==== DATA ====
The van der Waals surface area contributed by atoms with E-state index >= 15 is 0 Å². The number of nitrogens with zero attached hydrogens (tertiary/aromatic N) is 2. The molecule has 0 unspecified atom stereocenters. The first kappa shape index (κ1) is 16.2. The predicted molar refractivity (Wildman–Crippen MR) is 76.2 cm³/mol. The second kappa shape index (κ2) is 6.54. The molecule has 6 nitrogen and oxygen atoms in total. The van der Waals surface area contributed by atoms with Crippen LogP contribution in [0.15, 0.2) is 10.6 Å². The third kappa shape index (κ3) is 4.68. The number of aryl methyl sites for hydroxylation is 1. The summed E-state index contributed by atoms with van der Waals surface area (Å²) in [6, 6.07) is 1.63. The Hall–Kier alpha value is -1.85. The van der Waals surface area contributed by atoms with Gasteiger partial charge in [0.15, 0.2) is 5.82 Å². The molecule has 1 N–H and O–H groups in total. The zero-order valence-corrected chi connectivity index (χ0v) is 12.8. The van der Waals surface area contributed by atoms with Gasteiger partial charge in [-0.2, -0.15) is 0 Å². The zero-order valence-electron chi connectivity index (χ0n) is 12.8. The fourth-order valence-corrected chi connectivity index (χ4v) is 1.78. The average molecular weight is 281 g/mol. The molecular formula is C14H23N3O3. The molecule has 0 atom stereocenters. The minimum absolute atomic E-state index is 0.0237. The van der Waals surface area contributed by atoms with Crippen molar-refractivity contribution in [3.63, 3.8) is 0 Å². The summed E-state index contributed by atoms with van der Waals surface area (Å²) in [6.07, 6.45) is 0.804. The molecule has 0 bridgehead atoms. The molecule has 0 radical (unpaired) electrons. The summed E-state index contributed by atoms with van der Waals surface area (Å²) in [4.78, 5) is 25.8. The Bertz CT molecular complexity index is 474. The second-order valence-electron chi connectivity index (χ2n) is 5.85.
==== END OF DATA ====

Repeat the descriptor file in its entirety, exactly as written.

The van der Waals surface area contributed by atoms with E-state index >= 15 is 0 Å². The number of nitrogens with zero attached hydrogens (tertiary/aromatic N) is 2. The molecule has 0 unspecified atom stereocenters. The first kappa shape index (κ1) is 16.2. The predicted molar refractivity (Wildman–Crippen MR) is 76.2 cm³/mol. The second kappa shape index (κ2) is 6.54. The molecule has 6 nitrogen and oxygen atoms in total. The van der Waals surface area contributed by atoms with Crippen LogP contribution in [0.15, 0.2) is 10.6 Å². The third kappa shape index (κ3) is 4.68. The number of aryl methyl sites for hydroxylation is 1. The summed E-state index contributed by atoms with van der Waals surface area (Å²) in [6, 6.07) is 1.63. The Hall–Kier alpha value is -1.85. The van der Waals surface area contributed by atoms with Gasteiger partial charge in [0.15, 0.2) is 5.82 Å². The molecule has 1 N–H and O–H groups in total. The zero-order valence-corrected chi connectivity index (χ0v) is 12.8. The van der Waals surface area contributed by atoms with Gasteiger partial charge in [-0.2, -0.15) is 0 Å². The zero-order valence-electron chi connectivity index (χ0n) is 12.8. The fourth-order valence-corrected chi connectivity index (χ4v) is 1.78. The average molecular weight is 281 g/mol. The molecular formula is C14H23N3O3. The molecule has 0 atom stereocenters. The minimum absolute atomic E-state index is 0.0237. The van der Waals surface area contributed by atoms with Crippen molar-refractivity contribution in [3.63, 3.8) is 0 Å². The summed E-state index contributed by atoms with van der Waals surface area (Å²) in [6.07, 6.45) is 0.804. The molecule has 0 bridgehead atoms. The molecule has 0 radical (unpaired) electrons. The summed E-state index contributed by atoms with van der Waals surface area (Å²) in [4.78, 5) is 25.8. The Bertz CT molecular complexity index is 474. The second-order valence-electron chi connectivity index (χ2n) is 5.85.